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Riley Applegate takes a turn casting at Loren's Pond in 2016. 

Oregon and Washington fishery managers recently announced seasons and regulations for 2019 summer and fall Columbia River fisheries.

Although Coho returns are projected to be much better than recent runs, below-average projections for summer Chinook, fall Chinook, sockeye, and upriver summer steelhead will require another year of reduced seasons and bag limits, and in some cases closures for these runs.

The summer season will be limited to steelhead retention. The weak summer Chinook forecast of 35,900 fish returning to the Columbia River would be the lowest return since 2000 and too small to provide for directed harvest in non-treaty fisheries. Similar to 2018, sockeye retention will also be prohibited due to projected low escapement.

The fall seasons will start Aug. 1 based on a projected return of 349,700 fall Chinook, which is almost 20% higher than the actual return of 293,400 last year. This year’s forecast includes 159,250 upriver bright Chinook, compared to a return of 149,000 in 2018. The allowed harvest rate of 8.25 percent on this stock is down from 15 percent available during many recent years, resulting in shorter fall Chinook retention seasons.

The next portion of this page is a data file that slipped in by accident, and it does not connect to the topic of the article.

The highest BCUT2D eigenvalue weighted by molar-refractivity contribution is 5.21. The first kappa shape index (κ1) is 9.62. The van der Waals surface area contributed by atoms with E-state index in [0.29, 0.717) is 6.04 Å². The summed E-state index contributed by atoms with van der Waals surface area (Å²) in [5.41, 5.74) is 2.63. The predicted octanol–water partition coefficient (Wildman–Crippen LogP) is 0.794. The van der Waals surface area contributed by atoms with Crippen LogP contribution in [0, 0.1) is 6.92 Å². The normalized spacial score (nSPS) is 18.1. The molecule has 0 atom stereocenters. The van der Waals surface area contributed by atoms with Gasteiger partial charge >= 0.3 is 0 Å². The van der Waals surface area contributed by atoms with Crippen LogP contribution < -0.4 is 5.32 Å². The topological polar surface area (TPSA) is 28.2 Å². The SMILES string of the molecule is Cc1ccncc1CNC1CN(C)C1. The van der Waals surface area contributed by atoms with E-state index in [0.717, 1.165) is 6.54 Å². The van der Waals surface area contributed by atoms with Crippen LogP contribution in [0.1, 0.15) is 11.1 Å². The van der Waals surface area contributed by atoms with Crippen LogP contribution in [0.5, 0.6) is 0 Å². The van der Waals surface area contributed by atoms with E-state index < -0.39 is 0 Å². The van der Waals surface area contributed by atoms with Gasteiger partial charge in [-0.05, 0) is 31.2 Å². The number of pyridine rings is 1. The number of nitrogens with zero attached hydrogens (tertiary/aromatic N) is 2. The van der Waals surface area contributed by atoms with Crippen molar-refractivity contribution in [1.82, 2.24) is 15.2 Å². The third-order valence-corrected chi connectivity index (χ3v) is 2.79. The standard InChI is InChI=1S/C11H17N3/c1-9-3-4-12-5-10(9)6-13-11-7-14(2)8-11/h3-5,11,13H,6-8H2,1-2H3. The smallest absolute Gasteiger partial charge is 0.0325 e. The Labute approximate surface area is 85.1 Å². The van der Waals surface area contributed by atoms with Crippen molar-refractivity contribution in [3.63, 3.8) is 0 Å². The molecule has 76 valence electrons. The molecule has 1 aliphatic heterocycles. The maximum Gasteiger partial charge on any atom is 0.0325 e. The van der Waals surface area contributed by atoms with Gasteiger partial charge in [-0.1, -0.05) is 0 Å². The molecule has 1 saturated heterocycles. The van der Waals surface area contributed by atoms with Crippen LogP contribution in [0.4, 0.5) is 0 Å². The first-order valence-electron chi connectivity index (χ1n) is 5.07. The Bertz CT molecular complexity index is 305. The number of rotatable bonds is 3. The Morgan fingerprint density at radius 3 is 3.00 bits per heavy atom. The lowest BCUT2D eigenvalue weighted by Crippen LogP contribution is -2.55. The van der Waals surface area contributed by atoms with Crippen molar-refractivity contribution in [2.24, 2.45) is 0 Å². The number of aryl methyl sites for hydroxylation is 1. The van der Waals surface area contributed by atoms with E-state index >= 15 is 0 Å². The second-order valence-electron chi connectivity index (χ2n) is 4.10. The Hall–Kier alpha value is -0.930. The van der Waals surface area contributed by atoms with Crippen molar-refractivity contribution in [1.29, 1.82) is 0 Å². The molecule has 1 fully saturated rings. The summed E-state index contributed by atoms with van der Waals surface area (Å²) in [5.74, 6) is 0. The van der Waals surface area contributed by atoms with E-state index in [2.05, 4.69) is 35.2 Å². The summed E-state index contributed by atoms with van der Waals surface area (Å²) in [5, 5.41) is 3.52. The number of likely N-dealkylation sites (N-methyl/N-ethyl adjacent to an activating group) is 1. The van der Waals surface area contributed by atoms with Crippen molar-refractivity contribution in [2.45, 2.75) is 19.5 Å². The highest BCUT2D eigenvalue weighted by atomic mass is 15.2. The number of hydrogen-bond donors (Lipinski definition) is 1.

“The reduced harvest rate for upriver bright fall Chinook has made it challenging to design fall recreational fisheries the last two years,” said John North, fisheries manager for ODFW’s Columbia River Program. “Working with the public in the recent season-setting process, we tried to balance opportunity with management constraints for fall Chinook and steelhead”.

Due to the low projected returns for upriver summer steelhead, additional protective regulations are needed this fall including a one steelhead daily bag limit and area-specific steelhead retention closures. The rolling one- to two-month closures start in August and progress upriver following the steelhead return to reduce take of both hatchery and wild fish. These closures affect the mainstem Columbia and the lower reaches of specific tributaries.

For more information about upcoming Columbia River seasons, including regulation updates, visit ODFW’s online fishing reports at


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